Bell heather – the most beautiful of the heathers

This day, in 1940, is officially recognised as the start of the Battle of Britain, a fight for control of the skies that would begin the German bombing campaign known as the Blitz.

A bombing campaign against British cities was not unforeseen.  Before the war, the Chamberlain government feared deadly raids by the German Luftwaffe, estimating the potential lives that could be lost and the damage that would be done. It was assumed that, within weeks of the war commencing, the death toll would be in the many hundreds of thousands; they planned for the mass evacuation of children, widespread blackouts, and anti-aircraft defences. Yet, these preparations were the “minimum necessary to allay fears”.

Flimsy Anderson shelters were issued if you had a garden and earned less than £5 per week, otherwise you had to pay for one yourselves. Failing that you should shelter under the stairs. Initially, the use of tube stations and underground tunnels were not going to be used as public shelters.

Gas masks were issued but the standard ones were carried in a cardboard box and inferior to those issued to the military and ARP wardens. Their sturdier gas masks came with a separate respirator that was carried in a robust shoulder bag.

In the event, ‘only’ 40,000 civilians were killed during the Blitz; the government had anticipated hundreds of thousands. Their gamble had paid off.

Fast forward to the threat of nuclear war in the 1960s, Harold Macmillan’s government considered that the only serious defence was for Britain to develop its own nuclear deterrent. Bunkers capable of withstanding an atomic attack were built, but only for carrying on the business of government, not for the population at large.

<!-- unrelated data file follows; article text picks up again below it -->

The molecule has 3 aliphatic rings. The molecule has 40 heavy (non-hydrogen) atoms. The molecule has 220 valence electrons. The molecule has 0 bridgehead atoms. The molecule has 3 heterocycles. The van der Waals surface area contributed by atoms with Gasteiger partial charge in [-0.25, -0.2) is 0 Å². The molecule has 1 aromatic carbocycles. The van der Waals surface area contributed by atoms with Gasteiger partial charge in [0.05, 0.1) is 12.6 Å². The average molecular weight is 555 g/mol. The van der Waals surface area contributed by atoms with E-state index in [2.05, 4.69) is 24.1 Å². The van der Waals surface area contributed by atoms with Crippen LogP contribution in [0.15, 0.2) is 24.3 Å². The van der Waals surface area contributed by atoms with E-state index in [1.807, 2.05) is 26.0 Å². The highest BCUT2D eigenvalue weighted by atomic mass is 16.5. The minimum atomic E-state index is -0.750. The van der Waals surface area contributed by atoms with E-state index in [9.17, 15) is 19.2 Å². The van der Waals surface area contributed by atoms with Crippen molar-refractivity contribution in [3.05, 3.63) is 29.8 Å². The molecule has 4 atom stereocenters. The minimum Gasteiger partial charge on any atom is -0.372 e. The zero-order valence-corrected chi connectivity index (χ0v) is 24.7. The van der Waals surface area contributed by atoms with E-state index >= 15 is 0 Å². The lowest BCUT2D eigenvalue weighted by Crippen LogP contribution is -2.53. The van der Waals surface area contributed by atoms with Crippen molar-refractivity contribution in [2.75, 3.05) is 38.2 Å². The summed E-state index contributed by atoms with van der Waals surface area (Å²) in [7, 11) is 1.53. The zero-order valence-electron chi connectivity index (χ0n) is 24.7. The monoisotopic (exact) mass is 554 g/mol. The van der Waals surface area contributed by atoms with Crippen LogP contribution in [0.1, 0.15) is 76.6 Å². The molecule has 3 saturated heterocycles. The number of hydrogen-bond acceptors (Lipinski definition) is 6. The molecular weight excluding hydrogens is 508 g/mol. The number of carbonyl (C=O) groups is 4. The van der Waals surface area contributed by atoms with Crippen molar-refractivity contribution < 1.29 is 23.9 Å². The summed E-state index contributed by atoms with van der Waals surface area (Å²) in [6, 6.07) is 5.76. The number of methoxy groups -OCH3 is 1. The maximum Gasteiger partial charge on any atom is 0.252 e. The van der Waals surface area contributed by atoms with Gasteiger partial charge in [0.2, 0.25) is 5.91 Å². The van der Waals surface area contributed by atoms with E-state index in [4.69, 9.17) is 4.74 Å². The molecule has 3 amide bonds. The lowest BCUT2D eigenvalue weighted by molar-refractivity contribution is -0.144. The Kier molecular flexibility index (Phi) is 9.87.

The people were left to follow the government published advice. How to protect yourselves during a nuclear attack: paint your windows to reflect radiation, stay at home, and find the safest place in the house to shelter.

Cover from the Government civil defence leaflet Issued May 1980.

This advice was epitomised in the lyrics of a Dubliners song called “Protect and Survive”:

For they give us a four-minute warning
When the rockets are on their way
To give us time to panic and Christians time to pray
So when you hear the siren’s going
Place your head between your thighs
Whilst maintaining this posture
You can make a final gesture
And with a little muscular pressure
You can kiss your arse goodbye

 

If Boris Johnson did indeed say no more fucking lockdowns – let the bodies pile high in their thousands” as alleged by Dominic Cummings then we could say, if we were minded to be kind, that he was simply advocating a utilitarian decision just like his predecessors did in the 1930s and 1960s.

Chamberlain and Macmillan both flipped the coin and won. Johnson’s coin is now spinning. How will it fall?

Principle source: Edgerton, David. “When It Comes to National Emergencies, Britain Has a Tradition of Cold Calculation.” The Guardian, The Guardian, 17 Mar. 2020, www.theguardian.com/commentisfree/2020/mar/17/national-emergencies-britain-government-health-covid-19-1940s-and-50s. Accessed 10 July 2021.

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